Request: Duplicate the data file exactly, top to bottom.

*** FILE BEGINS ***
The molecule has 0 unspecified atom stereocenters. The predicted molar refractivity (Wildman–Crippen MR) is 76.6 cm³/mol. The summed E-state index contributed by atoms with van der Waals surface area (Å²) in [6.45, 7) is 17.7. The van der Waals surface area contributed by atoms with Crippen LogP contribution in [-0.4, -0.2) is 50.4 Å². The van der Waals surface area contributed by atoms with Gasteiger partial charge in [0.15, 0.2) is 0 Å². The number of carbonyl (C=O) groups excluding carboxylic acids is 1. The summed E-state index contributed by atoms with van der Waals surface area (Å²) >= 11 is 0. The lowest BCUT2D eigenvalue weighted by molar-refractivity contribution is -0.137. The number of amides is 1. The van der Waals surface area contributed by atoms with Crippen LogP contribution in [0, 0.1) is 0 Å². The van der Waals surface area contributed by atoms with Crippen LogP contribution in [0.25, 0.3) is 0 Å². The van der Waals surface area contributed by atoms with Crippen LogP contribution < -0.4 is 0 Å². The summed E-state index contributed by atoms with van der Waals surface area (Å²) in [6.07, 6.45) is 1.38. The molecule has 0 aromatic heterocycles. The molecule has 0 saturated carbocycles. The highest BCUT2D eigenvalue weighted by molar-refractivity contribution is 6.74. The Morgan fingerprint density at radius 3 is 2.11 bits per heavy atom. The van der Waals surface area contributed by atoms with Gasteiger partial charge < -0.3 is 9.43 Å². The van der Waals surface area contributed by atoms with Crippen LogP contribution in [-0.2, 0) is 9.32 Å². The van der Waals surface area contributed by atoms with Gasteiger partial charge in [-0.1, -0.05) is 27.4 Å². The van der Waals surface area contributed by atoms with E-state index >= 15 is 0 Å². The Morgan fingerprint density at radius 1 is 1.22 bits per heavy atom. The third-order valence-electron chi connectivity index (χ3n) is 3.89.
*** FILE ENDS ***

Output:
The molecule has 0 unspecified atom stereocenters. The predicted molar refractivity (Wildman–Crippen MR) is 76.6 cm³/mol. The summed E-state index contributed by atoms with van der Waals surface area (Å²) in [6.45, 7) is 17.7. The van der Waals surface area contributed by atoms with Crippen LogP contribution in [-0.4, -0.2) is 50.4 Å². The van der Waals surface area contributed by atoms with Gasteiger partial charge in [0.15, 0.2) is 0 Å². The number of carbonyl (C=O) groups excluding carboxylic acids is 1. The summed E-state index contributed by atoms with van der Waals surface area (Å²) >= 11 is 0. The lowest BCUT2D eigenvalue weighted by molar-refractivity contribution is -0.137. The number of amides is 1. The van der Waals surface area contributed by atoms with Crippen LogP contribution in [0, 0.1) is 0 Å². The van der Waals surface area contributed by atoms with Crippen LogP contribution in [0.25, 0.3) is 0 Å². The van der Waals surface area contributed by atoms with Crippen LogP contribution < -0.4 is 0 Å². The summed E-state index contributed by atoms with van der Waals surface area (Å²) in [6.07, 6.45) is 1.38. The molecule has 0 aromatic heterocycles. The molecule has 0 saturated carbocycles. The highest BCUT2D eigenvalue weighted by molar-refractivity contribution is 6.74. The Morgan fingerprint density at radius 3 is 2.11 bits per heavy atom. The van der Waals surface area contributed by atoms with Gasteiger partial charge < -0.3 is 9.43 Å². The van der Waals surface area contributed by atoms with Crippen LogP contribution in [-0.2, 0) is 9.32 Å². The van der Waals surface area contributed by atoms with Gasteiger partial charge in [-0.1, -0.05) is 27.4 Å². The van der Waals surface area contributed by atoms with E-state index >= 15 is 0 Å². The Morgan fingerprint density at radius 1 is 1.22 bits per heavy atom. The third-order valence-electron chi connectivity index (χ3n) is 3.89.